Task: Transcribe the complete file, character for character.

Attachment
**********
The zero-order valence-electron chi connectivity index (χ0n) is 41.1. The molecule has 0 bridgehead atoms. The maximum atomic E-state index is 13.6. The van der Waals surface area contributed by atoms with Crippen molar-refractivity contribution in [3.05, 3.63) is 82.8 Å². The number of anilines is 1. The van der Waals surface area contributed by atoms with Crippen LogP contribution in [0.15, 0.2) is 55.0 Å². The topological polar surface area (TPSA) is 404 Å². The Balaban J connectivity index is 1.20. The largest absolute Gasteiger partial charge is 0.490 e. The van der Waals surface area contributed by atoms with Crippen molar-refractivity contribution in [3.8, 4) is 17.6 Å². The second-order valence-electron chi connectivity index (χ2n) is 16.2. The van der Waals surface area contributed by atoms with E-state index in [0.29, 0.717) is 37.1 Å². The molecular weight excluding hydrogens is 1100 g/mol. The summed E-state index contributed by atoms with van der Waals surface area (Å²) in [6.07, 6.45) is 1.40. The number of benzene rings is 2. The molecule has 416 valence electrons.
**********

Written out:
The zero-order valence-electron chi connectivity index (χ0n) is 41.1. The molecule has 0 bridgehead atoms. The maximum atomic E-state index is 13.6. The van der Waals surface area contributed by atoms with Crippen molar-refractivity contribution in [3.05, 3.63) is 82.8 Å². The number of anilines is 1. The van der Waals surface area contributed by atoms with Crippen LogP contribution in [0.15, 0.2) is 55.0 Å². The topological polar surface area (TPSA) is 404 Å². The Balaban J connectivity index is 1.20. The largest absolute Gasteiger partial charge is 0.490 e. The van der Waals surface area contributed by atoms with Crippen molar-refractivity contribution in [3.8, 4) is 17.6 Å². The second-order valence-electron chi connectivity index (χ2n) is 16.2. The van der Waals surface area contributed by atoms with E-state index in [0.29, 0.717) is 37.1 Å². The molecular weight excluding hydrogens is 1100 g/mol. The summed E-state index contributed by atoms with van der Waals surface area (Å²) in [6.07, 6.45) is 1.40. The number of benzene rings is 2. The molecule has 416 valence electrons.